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J Crit Care. 2017 Oct;41:138-144. doi: 10.1016/j.jcrc.2017.05.002. Epub 2017 May 9.

Systematic review and meta-analysis of renal replacement therapy modalities for acute kidney injury in the intensive care unit.

Author information

1
Department of Clinical Epidemiology and Biostatistics, McMaster University, Hamilton, Ontario, Canada; Department of Medicine, London Health Sciences Centre, London, Ontario, Canada. Electronic address: danielle.nash@lhsc.on.ca.
2
Department of Medicine, London Health Sciences Centre, London, Ontario, Canada; Department of Medicine, McGill University, Montreal, Quebec, Canada; Department of Epidemiology and Biostatistics, Western University, London, Ontario, Canada. Electronic address: sebastian.przech@mail.mcgill.ca.
3
Department of Medicine (Nephrology), St. Michael's Hospital, Toronto, Ontario, Canada; Department of Medicine, University of Toronto, Toronto, Ontario, Canada. Electronic address: waldr@smh.ca.
4
Department of Clinical Epidemiology and Biostatistics, McMaster University, Hamilton, Ontario, Canada; Programs for Assessment of Technology in Health, St. Josephs' Healthcare Hamilton, Hamilton, Ontario, Canada. Electronic address: oreilld@mcmaster.ca.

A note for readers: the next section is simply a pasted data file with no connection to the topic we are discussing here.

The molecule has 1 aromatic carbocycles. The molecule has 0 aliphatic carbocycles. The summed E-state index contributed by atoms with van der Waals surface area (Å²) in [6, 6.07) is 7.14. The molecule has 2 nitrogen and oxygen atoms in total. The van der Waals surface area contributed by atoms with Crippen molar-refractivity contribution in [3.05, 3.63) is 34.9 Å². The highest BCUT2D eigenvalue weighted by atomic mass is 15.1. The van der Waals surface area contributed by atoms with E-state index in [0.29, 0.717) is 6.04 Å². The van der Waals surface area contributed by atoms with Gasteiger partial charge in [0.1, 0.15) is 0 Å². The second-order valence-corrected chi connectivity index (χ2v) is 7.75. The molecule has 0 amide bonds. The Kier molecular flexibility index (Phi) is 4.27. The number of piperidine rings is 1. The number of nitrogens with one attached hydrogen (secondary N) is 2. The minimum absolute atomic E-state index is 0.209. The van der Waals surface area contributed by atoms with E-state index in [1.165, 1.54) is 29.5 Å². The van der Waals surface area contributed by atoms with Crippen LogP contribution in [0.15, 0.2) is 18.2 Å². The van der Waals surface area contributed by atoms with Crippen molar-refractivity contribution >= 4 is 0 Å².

Abstract

PURPOSE:

To compare clinical outcomes among critically ill adults with acute kidney injury (AKI) treated with continuous renal replacement therapy (CRRT), intermittent hemodialysis (IHD) or sustained low efficiency dialysis (SLED).

MATERIALS AND METHODS:

We completed a systematic review and meta-analysis of studies published in 2015 or earlier using MEDLINE®, EMBASE®, Cochrane databases and grey literature. Eligible studies included randomized clinical trials (RCTs) or prospective cohort studies comparing outcomes of mortality, dialysis dependence or length of stay among critically ill adults receiving CRRT, IHD or SLED to treat AKI. Mortality and dialysis dependence from RCTs were pooled using meta-analytic techniques. Length of stay from RCTs and results from prospective cohort studies were described qualitatively.

RESULTS:

Twenty-one studies were eligible. RRT modality was not associated with in-hospital mortality (CRRT vs IHD: RR 1.00 [95% CI, 0.92-1.09], CRRT vs SLED: RR 1.23 [95% CI, 1.00-1.51]) or dialysis dependence (CRRT vs IHD: RR 0.90 [95% CI, 0.59-1.38], CRRT vs SLED: RR 1.15 [95% CI, 0.67-1.99]).

CONCLUSIONS:

We did not find a definitive advantage for any RRT modality on short-term patient or kidney survival. Well-designed, adequately-powered trials are needed to better define the role of RRT modalities for treatment of critically ill patients with AKI.

KEYWORDS:

Acute kidney injury; Intensive care; Meta-analysis; Renal replacement therapy; Systematic review

PMID:
28525779
DOI:
10.1016/j.jcrc.2017.05.002
[Indexed for MEDLINE]

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